I also drafted my lab to perform a number of tasks I simply couldn’t do by myself in such a short period of time. Three students provided literature to help me conceptualize the risks and benefits this study might pose. Two worked to provide a list of therapeutic resources for participants. Two others scoured the internet for various beliefs people espoused about the shooting to develop a measure of those. Yet another two programmed the study in Qualtrics and coordinated the transfer of a study-specific ID variable so that we could keep contact information separate from participants’ stories and scores, one of whom also drafted social media advertisements. A final student created a flyer to use for recruiting participants (including a QR code to scan instead of forcing participants to remember our study’s URL). Again, without their help, this study simply couldn’t have been done, as I was already at or exceeding my capacity to stay up late in putting together the IRB application and its supporting documentation (along with programming in personality feedback in Qualtrics as our only incentive for participating).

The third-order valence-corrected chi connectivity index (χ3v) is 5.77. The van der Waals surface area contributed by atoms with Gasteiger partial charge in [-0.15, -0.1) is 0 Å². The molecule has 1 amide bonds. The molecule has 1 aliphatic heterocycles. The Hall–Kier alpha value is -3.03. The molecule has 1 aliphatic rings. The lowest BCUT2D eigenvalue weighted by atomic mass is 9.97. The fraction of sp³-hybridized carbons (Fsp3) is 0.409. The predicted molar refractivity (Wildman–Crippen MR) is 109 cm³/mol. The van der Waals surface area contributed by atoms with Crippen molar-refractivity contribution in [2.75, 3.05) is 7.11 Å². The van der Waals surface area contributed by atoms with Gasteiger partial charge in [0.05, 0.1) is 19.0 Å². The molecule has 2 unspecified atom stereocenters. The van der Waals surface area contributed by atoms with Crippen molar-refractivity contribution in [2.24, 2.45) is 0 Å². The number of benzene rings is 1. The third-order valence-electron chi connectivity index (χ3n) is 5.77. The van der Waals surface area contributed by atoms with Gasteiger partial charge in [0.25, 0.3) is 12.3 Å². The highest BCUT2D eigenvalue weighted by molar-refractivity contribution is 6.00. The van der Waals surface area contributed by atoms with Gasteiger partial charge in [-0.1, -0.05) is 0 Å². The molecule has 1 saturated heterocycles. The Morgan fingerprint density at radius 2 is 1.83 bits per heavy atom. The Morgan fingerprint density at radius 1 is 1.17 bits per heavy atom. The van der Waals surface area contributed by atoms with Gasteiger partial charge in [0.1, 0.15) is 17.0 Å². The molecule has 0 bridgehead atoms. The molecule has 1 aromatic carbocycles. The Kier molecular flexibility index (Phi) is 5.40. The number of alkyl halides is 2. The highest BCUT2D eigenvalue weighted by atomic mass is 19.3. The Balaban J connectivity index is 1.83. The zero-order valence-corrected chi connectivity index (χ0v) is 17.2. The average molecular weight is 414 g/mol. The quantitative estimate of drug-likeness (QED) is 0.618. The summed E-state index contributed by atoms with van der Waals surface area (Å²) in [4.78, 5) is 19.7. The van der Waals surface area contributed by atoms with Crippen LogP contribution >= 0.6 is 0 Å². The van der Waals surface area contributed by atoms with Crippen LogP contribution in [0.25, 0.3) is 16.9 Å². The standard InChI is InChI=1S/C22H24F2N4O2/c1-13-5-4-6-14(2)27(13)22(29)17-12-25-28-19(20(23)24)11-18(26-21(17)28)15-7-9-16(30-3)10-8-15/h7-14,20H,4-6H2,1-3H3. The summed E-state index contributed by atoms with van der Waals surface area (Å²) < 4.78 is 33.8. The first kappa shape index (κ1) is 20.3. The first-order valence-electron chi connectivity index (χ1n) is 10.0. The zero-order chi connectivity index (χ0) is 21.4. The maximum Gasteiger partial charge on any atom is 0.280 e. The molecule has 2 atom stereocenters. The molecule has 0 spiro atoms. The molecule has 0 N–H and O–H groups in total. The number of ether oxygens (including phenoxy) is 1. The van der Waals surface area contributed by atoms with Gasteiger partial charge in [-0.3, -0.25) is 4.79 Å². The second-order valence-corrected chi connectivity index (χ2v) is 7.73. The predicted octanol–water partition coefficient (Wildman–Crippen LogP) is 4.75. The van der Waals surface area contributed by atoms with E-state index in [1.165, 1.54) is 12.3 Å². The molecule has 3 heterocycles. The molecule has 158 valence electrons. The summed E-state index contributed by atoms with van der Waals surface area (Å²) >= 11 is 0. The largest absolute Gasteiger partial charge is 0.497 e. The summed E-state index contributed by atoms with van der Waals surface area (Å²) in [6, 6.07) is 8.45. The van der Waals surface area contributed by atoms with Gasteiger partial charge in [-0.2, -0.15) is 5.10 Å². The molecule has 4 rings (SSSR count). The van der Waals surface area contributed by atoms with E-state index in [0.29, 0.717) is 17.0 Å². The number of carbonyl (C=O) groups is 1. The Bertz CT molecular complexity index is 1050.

1. Social media can be your recruitment friends, as can internal email lists.
We spread our flyers far and wide, including a benefit event for Route 91 survivors as well as coffee shops, community bulletin boards, and other such locations across the greater Las Vegas valley. Nevertheless, my RAs used their social media to help promote our study with the IRB-approved text, as did I. Other friends took up the cause and shared posts, spreading the reach of our study into the broader Las Vegas community in ways that would have been impossible otherwise.